Rinoa posts, “Could you post something about improving your concentration span? I know the reason why I procrastinate is because I know I won't be able to concentrate long enough to finish the task. Please help.” Inability to concentrate comes from three main sources: 1.      Technology 2.      People 3.      Your brain 1.  TECHNOLOGY.  First, you must disable your global email alerts, so you don’t receive a notification for every garbage email coming into your in-box but still be able to receive an alert for “important” people.  Turn off your global desktop alerts in Outlook: Under the Tools menu Select Options In the Preferences Tab, select Email options In the Email Options dialog box, … [Read more...]

I intended to post an article on procrastination but didn’t get around to it

As author Jennifer Duffy quipped in her article in the Arizona Daily Star on 3/13/06, "I know I should have thought of a better joke, but I ran out of time."  Jennifer posts several quotes from me in her article on conquering procrastination, such as breaking up large tasks into little pieces, do something for only five minutes to gain momentum, etc. All those ideas are nice, but fundamentally, if you really want to conquer procrastination, you have to understand the psychology behind WHY you're doing it.  All the tips in the world won't help if you don't take time to understand your behaviors around the procrastination habit.  Then you can match the HOW with the WHY.  Not all tips work for all people. Lee Silber advocates in the book "Organizing From the Right Side of the Brain: A Cre … [Read more...]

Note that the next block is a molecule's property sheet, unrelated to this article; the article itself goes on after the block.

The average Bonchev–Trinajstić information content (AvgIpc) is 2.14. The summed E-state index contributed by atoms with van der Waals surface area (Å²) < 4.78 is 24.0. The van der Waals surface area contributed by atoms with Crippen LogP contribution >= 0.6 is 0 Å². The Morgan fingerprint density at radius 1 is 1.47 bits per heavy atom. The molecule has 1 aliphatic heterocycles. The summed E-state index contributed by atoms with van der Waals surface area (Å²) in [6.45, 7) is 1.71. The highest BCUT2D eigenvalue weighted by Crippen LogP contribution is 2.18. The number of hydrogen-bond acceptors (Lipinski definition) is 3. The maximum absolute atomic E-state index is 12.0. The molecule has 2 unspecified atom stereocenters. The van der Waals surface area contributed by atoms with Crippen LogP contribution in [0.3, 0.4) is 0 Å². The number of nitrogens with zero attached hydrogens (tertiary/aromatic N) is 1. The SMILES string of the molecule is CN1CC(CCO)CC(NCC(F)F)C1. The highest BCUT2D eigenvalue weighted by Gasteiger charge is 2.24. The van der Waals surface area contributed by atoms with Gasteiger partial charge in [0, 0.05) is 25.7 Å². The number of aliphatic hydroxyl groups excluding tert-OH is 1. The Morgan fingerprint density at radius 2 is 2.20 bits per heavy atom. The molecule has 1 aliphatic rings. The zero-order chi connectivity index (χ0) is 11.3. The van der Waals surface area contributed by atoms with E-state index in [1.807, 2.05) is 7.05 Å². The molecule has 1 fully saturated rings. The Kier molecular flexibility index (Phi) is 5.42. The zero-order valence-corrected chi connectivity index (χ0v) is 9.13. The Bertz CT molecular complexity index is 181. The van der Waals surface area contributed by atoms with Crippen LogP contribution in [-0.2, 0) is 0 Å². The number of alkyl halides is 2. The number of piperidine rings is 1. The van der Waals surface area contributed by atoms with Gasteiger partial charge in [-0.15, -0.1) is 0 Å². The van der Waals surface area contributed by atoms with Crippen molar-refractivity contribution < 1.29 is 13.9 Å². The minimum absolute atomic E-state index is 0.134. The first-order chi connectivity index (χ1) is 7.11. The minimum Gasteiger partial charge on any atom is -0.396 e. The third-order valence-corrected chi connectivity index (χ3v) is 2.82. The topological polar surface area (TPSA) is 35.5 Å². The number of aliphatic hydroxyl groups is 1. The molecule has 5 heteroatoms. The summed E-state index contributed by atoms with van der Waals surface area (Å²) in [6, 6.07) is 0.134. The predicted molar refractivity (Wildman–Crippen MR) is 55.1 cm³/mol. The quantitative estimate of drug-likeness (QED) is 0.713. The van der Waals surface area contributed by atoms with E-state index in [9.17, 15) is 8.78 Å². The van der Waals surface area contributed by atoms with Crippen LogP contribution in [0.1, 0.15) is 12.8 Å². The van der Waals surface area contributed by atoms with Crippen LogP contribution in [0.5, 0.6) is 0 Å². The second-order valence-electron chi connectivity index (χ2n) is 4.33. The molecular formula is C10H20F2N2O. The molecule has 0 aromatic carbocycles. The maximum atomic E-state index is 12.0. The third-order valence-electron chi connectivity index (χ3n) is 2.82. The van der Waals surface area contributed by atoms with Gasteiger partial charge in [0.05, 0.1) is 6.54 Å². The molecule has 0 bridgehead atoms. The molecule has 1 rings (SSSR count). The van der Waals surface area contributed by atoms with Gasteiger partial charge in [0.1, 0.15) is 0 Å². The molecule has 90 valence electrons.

Music, iPods, and Productivity

I was mentioned in the USA Today on 3/23 in a story called "Music hath charms for some workers — others it annoys" http://www.usatoday.com/tech/products/gear/2006-03-23-ipod-work_x.htm My quote was (as is usual) taken a bit out of context.  When I said "I'm all for it," I was referring specifically to people who say they can concentrate while music is playing in their ears (look at your average teenager, listening to music, IMing with friends, watching tv, and doing homework at the same time).  Just because you can concentrate don't mean others can.  At work, you definitely should follow iPod etiquette and not blast your music through your computer's speakers or portable iPod speakers.  When you use your earbuds, make sure it's soft enough that you c … [Read more...]

Changing poor productivity habits

Changing poor productivity habits Dixie Sanner writes an article in the Washington Business Journal called Time Smart: Too busy? Trick is habit (re) forming.  (See it at http://washington.bizjournals.com/washington/stories/2006/02/27/smallb2.html?hbx=e_sw).  In it, she outlines a 5-step process in changing your habits: 1.      Pinpoint the habit you want to change and analyze it.   2.      Describe what you'd like to do instead 3.      Develop a new routine that will help your new habit take root 4.      Be consistent 5.      Ask for help All really good advice.  But the article doesn’t do much to give you specific ideas on new routines (step 3).  If we really want to be “Time Smart,” which habits should we change?  Perhaps the article should have focused on one specific bad habit and … [Read more...]